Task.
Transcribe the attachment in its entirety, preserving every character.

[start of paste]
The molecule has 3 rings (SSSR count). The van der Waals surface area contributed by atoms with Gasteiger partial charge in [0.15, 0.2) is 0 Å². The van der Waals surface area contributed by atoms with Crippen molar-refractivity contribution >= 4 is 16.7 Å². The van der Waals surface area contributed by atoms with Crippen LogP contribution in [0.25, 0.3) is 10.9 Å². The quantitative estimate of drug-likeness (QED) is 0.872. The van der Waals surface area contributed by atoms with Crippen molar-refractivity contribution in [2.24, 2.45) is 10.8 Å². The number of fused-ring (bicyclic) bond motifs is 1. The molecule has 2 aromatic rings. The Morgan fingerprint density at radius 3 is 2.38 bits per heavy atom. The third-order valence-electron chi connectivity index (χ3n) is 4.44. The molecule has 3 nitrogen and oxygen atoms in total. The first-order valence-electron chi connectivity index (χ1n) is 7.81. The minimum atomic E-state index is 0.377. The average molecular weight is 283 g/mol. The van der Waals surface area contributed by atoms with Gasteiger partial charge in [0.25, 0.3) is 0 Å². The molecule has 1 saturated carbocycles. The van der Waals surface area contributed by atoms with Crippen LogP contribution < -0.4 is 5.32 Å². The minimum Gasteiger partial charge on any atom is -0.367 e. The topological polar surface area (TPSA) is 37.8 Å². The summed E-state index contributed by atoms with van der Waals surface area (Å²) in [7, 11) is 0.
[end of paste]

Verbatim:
The molecule has 3 rings (SSSR count). The van der Waals surface area contributed by atoms with Gasteiger partial charge in [0.15, 0.2) is 0 Å². The van der Waals surface area contributed by atoms with Crippen molar-refractivity contribution >= 4 is 16.7 Å². The van der Waals surface area contributed by atoms with Crippen LogP contribution in [0.25, 0.3) is 10.9 Å². The quantitative estimate of drug-likeness (QED) is 0.872. The van der Waals surface area contributed by atoms with Crippen molar-refractivity contribution in [2.24, 2.45) is 10.8 Å². The number of fused-ring (bicyclic) bond motifs is 1. The molecule has 2 aromatic rings. The Morgan fingerprint density at radius 3 is 2.38 bits per heavy atom. The third-order valence-electron chi connectivity index (χ3n) is 4.44. The molecule has 3 nitrogen and oxygen atoms in total. The first-order valence-electron chi connectivity index (χ1n) is 7.81. The minimum atomic E-state index is 0.377. The average molecular weight is 283 g/mol. The van der Waals surface area contributed by atoms with Gasteiger partial charge in [0.25, 0.3) is 0 Å². The molecule has 1 saturated carbocycles. The van der Waals surface area contributed by atoms with Crippen LogP contribution < -0.4 is 5.32 Å². The minimum Gasteiger partial charge on any atom is -0.367 e. The topological polar surface area (TPSA) is 37.8 Å². The summed E-state index contributed by atoms with van der Waals surface area (Å²) in [7, 11) is 0.